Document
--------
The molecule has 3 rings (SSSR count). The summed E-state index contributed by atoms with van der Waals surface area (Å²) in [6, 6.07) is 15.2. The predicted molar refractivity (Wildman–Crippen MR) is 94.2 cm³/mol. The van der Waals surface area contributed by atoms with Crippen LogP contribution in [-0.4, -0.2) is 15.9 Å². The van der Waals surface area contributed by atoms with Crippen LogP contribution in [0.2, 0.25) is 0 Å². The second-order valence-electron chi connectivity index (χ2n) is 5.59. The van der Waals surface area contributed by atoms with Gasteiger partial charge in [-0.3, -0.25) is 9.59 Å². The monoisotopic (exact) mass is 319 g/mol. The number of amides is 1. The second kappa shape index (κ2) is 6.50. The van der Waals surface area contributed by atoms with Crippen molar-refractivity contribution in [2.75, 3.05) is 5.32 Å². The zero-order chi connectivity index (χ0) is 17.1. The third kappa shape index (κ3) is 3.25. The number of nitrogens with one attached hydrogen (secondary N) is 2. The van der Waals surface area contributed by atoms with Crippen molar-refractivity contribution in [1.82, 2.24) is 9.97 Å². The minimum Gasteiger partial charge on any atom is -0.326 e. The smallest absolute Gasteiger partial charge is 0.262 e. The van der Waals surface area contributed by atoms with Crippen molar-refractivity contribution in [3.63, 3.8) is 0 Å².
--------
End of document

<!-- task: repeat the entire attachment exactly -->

The molecule has 3 rings (SSSR count). The summed E-state index contributed by atoms with van der Waals surface area (Å²) in [6, 6.07) is 15.2. The predicted molar refractivity (Wildman–Crippen MR) is 94.2 cm³/mol. The van der Waals surface area contributed by atoms with Crippen LogP contribution in [-0.4, -0.2) is 15.9 Å². The van der Waals surface area contributed by atoms with Crippen LogP contribution in [0.2, 0.25) is 0 Å². The second-order valence-electron chi connectivity index (χ2n) is 5.59. The van der Waals surface area contributed by atoms with Gasteiger partial charge in [-0.3, -0.25) is 9.59 Å². The monoisotopic (exact) mass is 319 g/mol. The number of amides is 1. The second kappa shape index (κ2) is 6.50. The van der Waals surface area contributed by atoms with Crippen molar-refractivity contribution in [2.75, 3.05) is 5.32 Å². The zero-order chi connectivity index (χ0) is 17.1. The third kappa shape index (κ3) is 3.25. The number of nitrogens with one attached hydrogen (secondary N) is 2. The van der Waals surface area contributed by atoms with Crippen molar-refractivity contribution in [1.82, 2.24) is 9.97 Å². The minimum Gasteiger partial charge on any atom is -0.326 e. The smallest absolute Gasteiger partial charge is 0.262 e. The van der Waals surface area contributed by atoms with Crippen molar-refractivity contribution in [3.63, 3.8) is 0 Å².